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A comprehensive immigration reform proposal that plucks key provisions from several other immigration bills — including Rep. Stephen Sandstrom's enforcement-only measure — was floated Wednesday. If key senators get their way, the initiative will become the Legislature's multifaceted solution to the illegal immigration problem and could push aside other measures attempting to address it in piecemeal fashion.

Sen. Curtis Bramble's SB288 incorporates elements of Sandstrom's bill, HB70; Rep. Chris Herrod's HB253 that would sanction businesses that hire undocumented workers; and Rep. Carl Wimmer's bill, HB191, that would repeal in-state tuition for undocumented students. The Bramble measure, however, wouldn't do away with the in-state tuition but would allow it for families of permitted guest workers.

Bramble's measure, touted at a news conference in Senate President Michael Waddoups' office that featured Bramble and Senate Majority Leader Scott Jenkins, also contains somewhat of a supremacy clause, in which it states that even if bills authored by Herrod and Sandstrom are signed into lawn, the Bramble bill would trump them. Waddoups did not attend the conference.

The bill leans heavily on Rep. Bill Wright's guest worker bill as its framework. That measure, HB116, cleared the House on Wednesday.

Bramble said he wanted to incorporate elements of the Utah Compact — a document signed by almost 4,000 people and supported by the LDS Church that seeks a more compassionate solution to immigration — as well as Gov. Gary Herbert's six guiding principles on the issue.

The Provo senator said it also was a way to avoid the stigma of Arizona's approach to immigration reform.

"The reality is an Arizona solution may not be a Utah solution," Bramble said. "We're faced with the challenge of how do we deal with the issues that weren't the creation of the state Legislature. We didn't ask to be thrown into this contest."

Bramble didn't release the text of his bill and instead spoke in generalities about what it proposed, though The Tribune read through a draft of it. The Senate Republican caucus received copies of the working bill — titled the Utah Compact Immigration Bill — and Jenkins said he expected there to be a lot of "wrangling" in the next few days.

But Jenkins did say the bill moved in a different direction than the enforcement-only and punitive approaches that were passed in the House.

"We're trying to get our hands around it." Jenkins said. "I would agree — I think this is a little kinder, gentler. But this is far from done. We're still knee-deep in it."

Bramble has been working on putting together a comprehensive bill for weeks — arranging meetings with lawmakers and officials vested in the process. Included in those meetings were Wright, Sen. Luz Robles, Sandstrom and Herrod.

Both Sandstrom and Herrod soon chose to opt out of Bramble's so-called "coalition of the wiling" by claiming an omnibus bill was a way to do nothing on the issue.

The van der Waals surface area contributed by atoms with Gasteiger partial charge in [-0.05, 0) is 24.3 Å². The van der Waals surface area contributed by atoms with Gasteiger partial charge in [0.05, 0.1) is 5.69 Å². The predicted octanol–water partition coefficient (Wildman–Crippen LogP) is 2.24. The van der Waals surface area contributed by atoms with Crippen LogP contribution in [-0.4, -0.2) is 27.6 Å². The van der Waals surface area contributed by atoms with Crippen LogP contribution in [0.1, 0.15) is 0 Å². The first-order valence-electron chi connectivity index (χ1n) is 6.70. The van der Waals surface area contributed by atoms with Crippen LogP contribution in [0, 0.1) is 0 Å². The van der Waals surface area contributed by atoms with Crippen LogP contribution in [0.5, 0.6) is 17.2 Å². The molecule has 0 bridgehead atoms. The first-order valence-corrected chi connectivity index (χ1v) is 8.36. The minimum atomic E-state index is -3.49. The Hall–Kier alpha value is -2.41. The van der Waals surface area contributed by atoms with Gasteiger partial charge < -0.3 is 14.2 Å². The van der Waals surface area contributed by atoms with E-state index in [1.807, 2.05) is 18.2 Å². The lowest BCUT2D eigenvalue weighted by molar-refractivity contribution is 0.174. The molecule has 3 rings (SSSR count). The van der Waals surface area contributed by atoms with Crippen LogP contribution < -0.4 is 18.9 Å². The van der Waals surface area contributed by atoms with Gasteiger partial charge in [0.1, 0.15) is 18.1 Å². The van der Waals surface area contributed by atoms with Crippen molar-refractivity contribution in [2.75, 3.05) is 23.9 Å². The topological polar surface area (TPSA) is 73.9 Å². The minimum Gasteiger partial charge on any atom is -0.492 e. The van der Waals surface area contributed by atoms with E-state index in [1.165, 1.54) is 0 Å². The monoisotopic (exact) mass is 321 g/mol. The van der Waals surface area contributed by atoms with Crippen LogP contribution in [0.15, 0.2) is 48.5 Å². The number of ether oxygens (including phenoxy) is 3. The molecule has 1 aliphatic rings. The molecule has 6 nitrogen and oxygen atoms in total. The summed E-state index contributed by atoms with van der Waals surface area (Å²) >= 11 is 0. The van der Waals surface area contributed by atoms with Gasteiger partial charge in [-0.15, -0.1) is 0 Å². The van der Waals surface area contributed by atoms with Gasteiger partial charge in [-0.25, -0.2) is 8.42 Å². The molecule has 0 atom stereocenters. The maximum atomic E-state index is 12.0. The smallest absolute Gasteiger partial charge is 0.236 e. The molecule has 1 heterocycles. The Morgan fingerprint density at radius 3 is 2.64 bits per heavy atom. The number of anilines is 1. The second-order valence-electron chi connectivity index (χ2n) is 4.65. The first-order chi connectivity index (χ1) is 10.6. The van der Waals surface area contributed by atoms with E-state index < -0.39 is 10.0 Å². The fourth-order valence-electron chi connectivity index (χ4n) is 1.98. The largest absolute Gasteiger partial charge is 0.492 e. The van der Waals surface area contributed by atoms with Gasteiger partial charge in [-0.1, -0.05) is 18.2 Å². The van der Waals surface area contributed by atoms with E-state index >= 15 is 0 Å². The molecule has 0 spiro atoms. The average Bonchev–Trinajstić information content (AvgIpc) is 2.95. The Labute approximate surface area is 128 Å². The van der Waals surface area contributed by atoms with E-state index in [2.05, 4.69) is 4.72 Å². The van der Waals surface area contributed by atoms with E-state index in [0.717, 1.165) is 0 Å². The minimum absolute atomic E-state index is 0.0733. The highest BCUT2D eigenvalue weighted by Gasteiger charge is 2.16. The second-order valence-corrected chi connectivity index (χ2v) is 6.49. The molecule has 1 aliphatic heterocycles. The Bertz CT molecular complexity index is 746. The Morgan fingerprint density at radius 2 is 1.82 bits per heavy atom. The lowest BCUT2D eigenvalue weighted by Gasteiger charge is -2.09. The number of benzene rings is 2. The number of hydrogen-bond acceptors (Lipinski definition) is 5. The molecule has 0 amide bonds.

Sandstrom took it personally, saying "don't mess with my enforcement bill and don't mess with Representative Herrod's bill."

"I think the Senate should vote on my bill — up or down — on its own merits," he said. "This is a way to gut my bill."

Herrod was even more adamant, saying, "I think what Senator Bramble has done is completely wrong."

"Two can play this game. Everybody thinks it's always [a fight] between Democrats and Republicans, well sometimes it's between the House and the Senate," Herrod said. "I expect Speaker [Becky] Lockhart to fight for us and I believe she will."

Likewise, Wimmer promised to resist any changes to his HB191 to wipe out in-state tuition for undocumented students who graduate from a Utah high school.

"There will be no amending of my bill," Wimmer said.

Wimmer's bill and Herrod's measure are both in line to be debated on the House floor Thursday.

The Bramble bill, which would require a federal waiver and would take effect in 2013, includes a provision that would allow those who have overstayed their visa to pay a $1,000 fine, get a background check and work in Utah. If they came without a visa, they would pay a $2,500 fine and then be eligible for the guest worker program.

The bill also allows guest workers to bring their families to live in Utah while they are gainfully employed in the state.

It also sets up a program called U-verify — modeled after the federal government's E-verify program — that would allow undocumented workers a chance to work in the state legitimately. Bramble's bill would run the guest worker program out of the Department of Workforce Services.

It also took a portion of Wimmer's bill by allowing children of qualified guest workers in the state to continue to receive in-state tuition.

The bill also is softer on English proficiency, modeled after Wright's proposal that says learning the language is an option. The Robles bill required undocumented immigrants to not only become proficient in English, but they also had to take civics courses as well.

Bramble's bill also includes Sandstrom's enforcement-only provisions under a severability clause — meaning if the courts challenge that provision of the bill, it can be tossed while keeping the rest of the bill in tact.

Utah Compact Immigration Bill

An attempt at forging an omnibus immigration bill is under way on Utah's Capitol Hill. As now envisioned it would:

• Require local police to check for legal status when someone was arrested on a Class A misdemeanor or felony.

• Impose sanctions on business that hired undocumented workers

• Set up a state guest worker program

• Continue in-state tuition for families of guest workers

• Seek a federal waiver